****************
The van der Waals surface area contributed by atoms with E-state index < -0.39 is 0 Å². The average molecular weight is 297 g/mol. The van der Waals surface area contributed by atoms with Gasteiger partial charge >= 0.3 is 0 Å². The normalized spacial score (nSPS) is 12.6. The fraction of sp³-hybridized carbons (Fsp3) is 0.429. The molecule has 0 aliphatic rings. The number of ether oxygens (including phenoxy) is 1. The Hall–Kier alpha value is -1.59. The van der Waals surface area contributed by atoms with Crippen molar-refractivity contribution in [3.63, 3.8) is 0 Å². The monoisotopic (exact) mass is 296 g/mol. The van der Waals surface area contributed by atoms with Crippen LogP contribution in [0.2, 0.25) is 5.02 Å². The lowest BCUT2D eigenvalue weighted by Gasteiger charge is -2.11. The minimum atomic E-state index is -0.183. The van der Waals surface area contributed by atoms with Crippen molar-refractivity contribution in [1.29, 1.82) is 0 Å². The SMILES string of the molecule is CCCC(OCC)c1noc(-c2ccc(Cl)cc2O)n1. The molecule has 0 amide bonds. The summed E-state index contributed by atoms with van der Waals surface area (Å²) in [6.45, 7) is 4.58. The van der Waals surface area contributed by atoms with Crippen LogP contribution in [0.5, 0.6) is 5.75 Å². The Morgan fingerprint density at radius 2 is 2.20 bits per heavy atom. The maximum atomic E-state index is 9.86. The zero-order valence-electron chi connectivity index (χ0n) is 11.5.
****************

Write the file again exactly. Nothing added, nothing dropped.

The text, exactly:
The van der Waals surface area contributed by atoms with E-state index < -0.39 is 0 Å². The average molecular weight is 297 g/mol. The van der Waals surface area contributed by atoms with Gasteiger partial charge >= 0.3 is 0 Å². The normalized spacial score (nSPS) is 12.6. The fraction of sp³-hybridized carbons (Fsp3) is 0.429. The molecule has 0 aliphatic rings. The number of ether oxygens (including phenoxy) is 1. The Hall–Kier alpha value is -1.59. The van der Waals surface area contributed by atoms with Crippen molar-refractivity contribution in [3.63, 3.8) is 0 Å². The monoisotopic (exact) mass is 296 g/mol. The van der Waals surface area contributed by atoms with Crippen LogP contribution in [0.2, 0.25) is 5.02 Å². The lowest BCUT2D eigenvalue weighted by Gasteiger charge is -2.11. The minimum atomic E-state index is -0.183. The van der Waals surface area contributed by atoms with Crippen molar-refractivity contribution in [1.29, 1.82) is 0 Å². The SMILES string of the molecule is CCCC(OCC)c1noc(-c2ccc(Cl)cc2O)n1. The molecule has 0 amide bonds. The summed E-state index contributed by atoms with van der Waals surface area (Å²) in [6.45, 7) is 4.58. The van der Waals surface area contributed by atoms with Crippen LogP contribution in [0.5, 0.6) is 5.75 Å². The Morgan fingerprint density at radius 2 is 2.20 bits per heavy atom. The maximum atomic E-state index is 9.86. The zero-order valence-electron chi connectivity index (χ0n) is 11.5.